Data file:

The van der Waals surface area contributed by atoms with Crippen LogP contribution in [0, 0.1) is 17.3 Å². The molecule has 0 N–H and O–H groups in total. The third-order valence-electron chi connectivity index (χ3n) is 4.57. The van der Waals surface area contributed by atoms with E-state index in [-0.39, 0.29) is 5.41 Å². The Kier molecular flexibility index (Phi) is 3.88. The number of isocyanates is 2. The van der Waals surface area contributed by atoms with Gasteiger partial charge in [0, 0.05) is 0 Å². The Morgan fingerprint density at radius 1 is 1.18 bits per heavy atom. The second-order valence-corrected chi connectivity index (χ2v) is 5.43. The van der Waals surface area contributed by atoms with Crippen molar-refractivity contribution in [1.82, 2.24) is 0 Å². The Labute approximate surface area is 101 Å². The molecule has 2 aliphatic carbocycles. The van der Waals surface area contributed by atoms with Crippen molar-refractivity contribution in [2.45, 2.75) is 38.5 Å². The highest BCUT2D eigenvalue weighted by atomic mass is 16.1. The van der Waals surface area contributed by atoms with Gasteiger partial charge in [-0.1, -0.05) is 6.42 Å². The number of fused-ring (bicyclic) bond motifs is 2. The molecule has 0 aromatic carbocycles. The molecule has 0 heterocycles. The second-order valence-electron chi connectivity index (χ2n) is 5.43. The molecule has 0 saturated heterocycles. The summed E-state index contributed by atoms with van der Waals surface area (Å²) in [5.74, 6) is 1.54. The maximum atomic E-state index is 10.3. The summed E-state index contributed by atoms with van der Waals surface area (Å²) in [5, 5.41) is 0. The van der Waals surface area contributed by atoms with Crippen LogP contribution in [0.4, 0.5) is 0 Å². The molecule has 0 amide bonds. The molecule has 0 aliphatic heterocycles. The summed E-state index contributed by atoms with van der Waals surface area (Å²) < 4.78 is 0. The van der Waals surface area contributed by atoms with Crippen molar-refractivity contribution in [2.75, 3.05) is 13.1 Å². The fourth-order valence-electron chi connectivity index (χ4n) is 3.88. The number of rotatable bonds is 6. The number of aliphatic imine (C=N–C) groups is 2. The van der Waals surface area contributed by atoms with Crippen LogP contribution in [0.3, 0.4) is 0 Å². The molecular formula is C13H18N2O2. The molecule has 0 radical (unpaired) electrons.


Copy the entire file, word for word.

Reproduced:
The van der Waals surface area contributed by atoms with Crippen LogP contribution in [0, 0.1) is 17.3 Å². The molecule has 0 N–H and O–H groups in total. The third-order valence-electron chi connectivity index (χ3n) is 4.57. The van der Waals surface area contributed by atoms with E-state index in [-0.39, 0.29) is 5.41 Å². The Kier molecular flexibility index (Phi) is 3.88. The number of isocyanates is 2. The van der Waals surface area contributed by atoms with Gasteiger partial charge in [0, 0.05) is 0 Å². The Morgan fingerprint density at radius 1 is 1.18 bits per heavy atom. The second-order valence-corrected chi connectivity index (χ2v) is 5.43. The van der Waals surface area contributed by atoms with Crippen molar-refractivity contribution in [1.82, 2.24) is 0 Å². The Labute approximate surface area is 101 Å². The molecule has 2 aliphatic carbocycles. The van der Waals surface area contributed by atoms with Crippen molar-refractivity contribution in [2.45, 2.75) is 38.5 Å². The highest BCUT2D eigenvalue weighted by atomic mass is 16.1. The van der Waals surface area contributed by atoms with Gasteiger partial charge in [-0.1, -0.05) is 6.42 Å². The number of fused-ring (bicyclic) bond motifs is 2. The molecule has 0 aromatic carbocycles. The molecule has 0 heterocycles. The second-order valence-electron chi connectivity index (χ2n) is 5.43. The molecule has 0 saturated heterocycles. The summed E-state index contributed by atoms with van der Waals surface area (Å²) in [5.74, 6) is 1.54. The maximum atomic E-state index is 10.3. The summed E-state index contributed by atoms with van der Waals surface area (Å²) in [5, 5.41) is 0. The van der Waals surface area contributed by atoms with Crippen LogP contribution in [0.4, 0.5) is 0 Å². The molecule has 0 amide bonds. The molecule has 0 aliphatic heterocycles. The summed E-state index contributed by atoms with van der Waals surface area (Å²) < 4.78 is 0. The van der Waals surface area contributed by atoms with Crippen molar-refractivity contribution in [2.75, 3.05) is 13.1 Å². The fourth-order valence-electron chi connectivity index (χ4n) is 3.88. The number of rotatable bonds is 6. The number of aliphatic imine (C=N–C) groups is 2. The van der Waals surface area contributed by atoms with Crippen LogP contribution in [0.3, 0.4) is 0 Å². The molecular formula is C13H18N2O2. The molecule has 0 radical (unpaired) electrons.